Uganda Anti-Homosexuality Bill

In by admin

Uganda Anti-Homosexuality Bill

David Bahati (center), the author of the anti-homosexuality bill is blessed by Pastor Martin Ssempa (R), Sheikh Badruh (L), and other religious leaders who are fighting homosexuality at an anti-gay rally at Christianity Focus Centre in Kampala’s biggest slum, Kisenyi.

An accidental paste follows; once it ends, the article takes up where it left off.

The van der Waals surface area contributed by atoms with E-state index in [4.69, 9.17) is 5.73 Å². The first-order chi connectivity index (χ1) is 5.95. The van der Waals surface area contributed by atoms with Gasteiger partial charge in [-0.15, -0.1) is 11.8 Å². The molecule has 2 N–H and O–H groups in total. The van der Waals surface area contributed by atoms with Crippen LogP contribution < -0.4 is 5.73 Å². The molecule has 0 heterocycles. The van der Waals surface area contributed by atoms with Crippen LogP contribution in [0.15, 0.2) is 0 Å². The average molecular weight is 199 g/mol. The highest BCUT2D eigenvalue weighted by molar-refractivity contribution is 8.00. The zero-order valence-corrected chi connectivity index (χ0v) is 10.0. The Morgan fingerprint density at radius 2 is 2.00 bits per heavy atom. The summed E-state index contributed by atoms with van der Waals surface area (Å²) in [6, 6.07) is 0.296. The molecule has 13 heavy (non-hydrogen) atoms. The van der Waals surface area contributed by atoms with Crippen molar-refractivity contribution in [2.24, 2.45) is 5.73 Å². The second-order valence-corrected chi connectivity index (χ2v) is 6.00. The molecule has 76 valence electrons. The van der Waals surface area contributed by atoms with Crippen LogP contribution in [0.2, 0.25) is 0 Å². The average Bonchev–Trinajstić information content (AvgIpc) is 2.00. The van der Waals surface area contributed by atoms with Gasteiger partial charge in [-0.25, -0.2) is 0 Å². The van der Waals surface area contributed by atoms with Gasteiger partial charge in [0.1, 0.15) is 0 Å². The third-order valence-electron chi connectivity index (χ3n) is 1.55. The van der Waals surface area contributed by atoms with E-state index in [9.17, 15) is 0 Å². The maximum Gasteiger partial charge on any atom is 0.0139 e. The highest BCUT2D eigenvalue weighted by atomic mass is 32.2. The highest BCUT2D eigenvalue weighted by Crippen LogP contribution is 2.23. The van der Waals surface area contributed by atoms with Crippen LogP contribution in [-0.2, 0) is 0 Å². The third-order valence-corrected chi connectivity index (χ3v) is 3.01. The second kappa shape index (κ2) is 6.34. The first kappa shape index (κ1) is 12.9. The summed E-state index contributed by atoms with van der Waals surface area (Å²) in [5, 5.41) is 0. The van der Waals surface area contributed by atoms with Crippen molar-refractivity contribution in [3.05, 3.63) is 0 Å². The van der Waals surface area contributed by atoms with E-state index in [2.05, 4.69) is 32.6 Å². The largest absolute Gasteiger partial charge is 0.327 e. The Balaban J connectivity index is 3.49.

David Bahati, a Ugandan politician member of the ruling National Resistance Movement and MP in the Ugandan parliament, came to international attention in October 2009 after introducing the Uganda’s Anti-Homosexuality Bill as a Private Member’s Bill on 13 October proposing that a new offence be created in Uganda named “aggravated homosexuality” which would be punishable as a capital offence. The proposals included plans to introduce the death penalty for homosexuals who practiced gay sex with people under 18, with disabled people, when the accused party is HIV-positive. or for those previously convicted of homosexuality-related offences. The bill also includes provisions for Ugandans who engage in same-sex sexual relations outside of Uganda, asserting that they may be extradited for punishment back to Uganda, and includes penalties for individuals, companies, media organisations, or non-governmental organisations that support LGBT rights. Homosexuality is currently illegal in Uganda, as it is in many sub-Saharan African countries, punishable by incarceration in prison for up to 14 years. The proposed legislation was heavily influenced by American evangelical Christians. Bènèdicte Desrus/The Stand